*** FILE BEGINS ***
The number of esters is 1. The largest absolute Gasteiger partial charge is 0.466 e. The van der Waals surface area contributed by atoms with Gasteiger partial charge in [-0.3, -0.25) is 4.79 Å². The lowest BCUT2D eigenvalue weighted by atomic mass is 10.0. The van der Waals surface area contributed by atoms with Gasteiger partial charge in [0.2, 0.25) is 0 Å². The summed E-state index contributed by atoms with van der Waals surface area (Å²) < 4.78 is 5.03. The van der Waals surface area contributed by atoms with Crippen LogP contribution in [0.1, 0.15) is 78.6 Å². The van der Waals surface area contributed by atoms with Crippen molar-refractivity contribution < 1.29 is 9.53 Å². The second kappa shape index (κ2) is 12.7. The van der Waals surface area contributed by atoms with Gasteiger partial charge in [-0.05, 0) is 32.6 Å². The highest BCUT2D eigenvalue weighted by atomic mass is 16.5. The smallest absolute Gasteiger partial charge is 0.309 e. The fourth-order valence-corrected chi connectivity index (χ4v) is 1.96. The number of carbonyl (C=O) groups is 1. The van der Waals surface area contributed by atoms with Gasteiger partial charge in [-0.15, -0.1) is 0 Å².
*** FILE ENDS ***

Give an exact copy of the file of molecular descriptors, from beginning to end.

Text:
The number of esters is 1. The largest absolute Gasteiger partial charge is 0.466 e. The van der Waals surface area contributed by atoms with Gasteiger partial charge in [-0.3, -0.25) is 4.79 Å². The lowest BCUT2D eigenvalue weighted by atomic mass is 10.0. The van der Waals surface area contributed by atoms with Gasteiger partial charge in [0.2, 0.25) is 0 Å². The summed E-state index contributed by atoms with van der Waals surface area (Å²) < 4.78 is 5.03. The van der Waals surface area contributed by atoms with Crippen LogP contribution in [0.1, 0.15) is 78.6 Å². The van der Waals surface area contributed by atoms with Crippen molar-refractivity contribution < 1.29 is 9.53 Å². The second kappa shape index (κ2) is 12.7. The van der Waals surface area contributed by atoms with Gasteiger partial charge in [-0.05, 0) is 32.6 Å². The highest BCUT2D eigenvalue weighted by atomic mass is 16.5. The smallest absolute Gasteiger partial charge is 0.309 e. The fourth-order valence-corrected chi connectivity index (χ4v) is 1.96. The number of carbonyl (C=O) groups is 1. The van der Waals surface area contributed by atoms with Gasteiger partial charge in [-0.15, -0.1) is 0 Å².